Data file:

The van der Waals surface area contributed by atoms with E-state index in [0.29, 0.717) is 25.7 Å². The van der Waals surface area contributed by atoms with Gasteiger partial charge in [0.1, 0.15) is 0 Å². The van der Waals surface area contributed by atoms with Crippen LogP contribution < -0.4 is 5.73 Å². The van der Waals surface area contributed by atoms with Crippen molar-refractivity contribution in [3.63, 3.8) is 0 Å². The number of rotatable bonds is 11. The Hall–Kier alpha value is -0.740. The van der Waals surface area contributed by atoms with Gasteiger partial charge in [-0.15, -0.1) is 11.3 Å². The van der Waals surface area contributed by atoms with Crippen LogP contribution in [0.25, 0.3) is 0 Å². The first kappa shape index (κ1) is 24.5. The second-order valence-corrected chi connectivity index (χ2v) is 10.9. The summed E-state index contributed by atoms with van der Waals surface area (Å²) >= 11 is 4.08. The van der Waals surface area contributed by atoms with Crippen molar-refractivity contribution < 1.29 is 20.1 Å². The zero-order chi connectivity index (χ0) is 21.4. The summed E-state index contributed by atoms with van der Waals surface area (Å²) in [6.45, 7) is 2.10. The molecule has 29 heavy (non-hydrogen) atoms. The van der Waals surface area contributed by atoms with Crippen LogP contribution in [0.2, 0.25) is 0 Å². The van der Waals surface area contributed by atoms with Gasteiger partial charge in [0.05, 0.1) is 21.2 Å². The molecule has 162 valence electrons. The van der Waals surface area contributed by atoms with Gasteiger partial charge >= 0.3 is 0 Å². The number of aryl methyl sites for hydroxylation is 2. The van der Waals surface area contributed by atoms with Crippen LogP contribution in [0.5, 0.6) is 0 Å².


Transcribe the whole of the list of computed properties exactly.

The van der Waals surface area contributed by atoms with E-state index in [0.29, 0.717) is 25.7 Å². The van der Waals surface area contributed by atoms with Gasteiger partial charge in [0.1, 0.15) is 0 Å². The van der Waals surface area contributed by atoms with Crippen LogP contribution < -0.4 is 5.73 Å². The van der Waals surface area contributed by atoms with Crippen molar-refractivity contribution in [3.63, 3.8) is 0 Å². The number of rotatable bonds is 11. The Hall–Kier alpha value is -0.740. The van der Waals surface area contributed by atoms with Gasteiger partial charge in [-0.15, -0.1) is 11.3 Å². The van der Waals surface area contributed by atoms with Crippen LogP contribution in [0.25, 0.3) is 0 Å². The first kappa shape index (κ1) is 24.5. The second-order valence-corrected chi connectivity index (χ2v) is 10.9. The summed E-state index contributed by atoms with van der Waals surface area (Å²) >= 11 is 4.08. The van der Waals surface area contributed by atoms with Crippen molar-refractivity contribution < 1.29 is 20.1 Å². The zero-order chi connectivity index (χ0) is 21.4. The summed E-state index contributed by atoms with van der Waals surface area (Å²) in [6.45, 7) is 2.10. The molecule has 29 heavy (non-hydrogen) atoms. The van der Waals surface area contributed by atoms with Crippen LogP contribution in [0.2, 0.25) is 0 Å². The van der Waals surface area contributed by atoms with Gasteiger partial charge in [0.05, 0.1) is 21.2 Å². The molecule has 162 valence electrons. The van der Waals surface area contributed by atoms with Gasteiger partial charge >= 0.3 is 0 Å². The number of aryl methyl sites for hydroxylation is 2. The van der Waals surface area contributed by atoms with Crippen LogP contribution in [0.5, 0.6) is 0 Å².